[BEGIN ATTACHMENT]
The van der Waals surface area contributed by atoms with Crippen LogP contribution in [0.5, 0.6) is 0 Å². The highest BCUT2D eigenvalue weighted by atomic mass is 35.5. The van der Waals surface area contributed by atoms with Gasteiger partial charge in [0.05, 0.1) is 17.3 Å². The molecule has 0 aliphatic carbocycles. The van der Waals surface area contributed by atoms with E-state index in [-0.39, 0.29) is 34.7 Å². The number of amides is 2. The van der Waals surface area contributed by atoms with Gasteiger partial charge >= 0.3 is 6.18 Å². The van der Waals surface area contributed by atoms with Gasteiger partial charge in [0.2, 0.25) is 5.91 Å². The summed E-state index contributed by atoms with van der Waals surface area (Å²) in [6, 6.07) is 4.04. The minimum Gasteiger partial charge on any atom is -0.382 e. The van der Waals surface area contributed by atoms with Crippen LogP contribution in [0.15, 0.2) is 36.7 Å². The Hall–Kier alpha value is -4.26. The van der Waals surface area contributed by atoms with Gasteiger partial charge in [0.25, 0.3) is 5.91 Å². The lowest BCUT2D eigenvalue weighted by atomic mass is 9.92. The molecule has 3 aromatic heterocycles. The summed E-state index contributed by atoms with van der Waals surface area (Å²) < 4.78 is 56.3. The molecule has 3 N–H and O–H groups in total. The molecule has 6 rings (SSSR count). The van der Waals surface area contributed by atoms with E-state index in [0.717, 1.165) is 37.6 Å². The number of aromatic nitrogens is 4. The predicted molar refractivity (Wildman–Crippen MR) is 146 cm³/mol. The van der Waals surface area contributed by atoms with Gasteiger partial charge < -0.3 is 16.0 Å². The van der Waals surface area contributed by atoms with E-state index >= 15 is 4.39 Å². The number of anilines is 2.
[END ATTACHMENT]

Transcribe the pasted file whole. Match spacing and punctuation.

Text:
The van der Waals surface area contributed by atoms with Crippen LogP contribution in [0.5, 0.6) is 0 Å². The highest BCUT2D eigenvalue weighted by atomic mass is 35.5. The van der Waals surface area contributed by atoms with Gasteiger partial charge in [0.05, 0.1) is 17.3 Å². The molecule has 0 aliphatic carbocycles. The van der Waals surface area contributed by atoms with E-state index in [-0.39, 0.29) is 34.7 Å². The number of amides is 2. The van der Waals surface area contributed by atoms with Gasteiger partial charge >= 0.3 is 6.18 Å². The van der Waals surface area contributed by atoms with Gasteiger partial charge in [0.2, 0.25) is 5.91 Å². The summed E-state index contributed by atoms with van der Waals surface area (Å²) in [6, 6.07) is 4.04. The minimum Gasteiger partial charge on any atom is -0.382 e. The van der Waals surface area contributed by atoms with Crippen LogP contribution in [0.15, 0.2) is 36.7 Å². The Hall–Kier alpha value is -4.26. The van der Waals surface area contributed by atoms with Gasteiger partial charge in [0.25, 0.3) is 5.91 Å². The lowest BCUT2D eigenvalue weighted by atomic mass is 9.92. The molecule has 3 aromatic heterocycles. The summed E-state index contributed by atoms with van der Waals surface area (Å²) < 4.78 is 56.3. The molecule has 3 N–H and O–H groups in total. The molecule has 6 rings (SSSR count). The van der Waals surface area contributed by atoms with E-state index in [0.717, 1.165) is 37.6 Å². The number of aromatic nitrogens is 4. The predicted molar refractivity (Wildman–Crippen MR) is 146 cm³/mol. The van der Waals surface area contributed by atoms with Gasteiger partial charge < -0.3 is 16.0 Å². The van der Waals surface area contributed by atoms with E-state index >= 15 is 4.39 Å². The number of anilines is 2.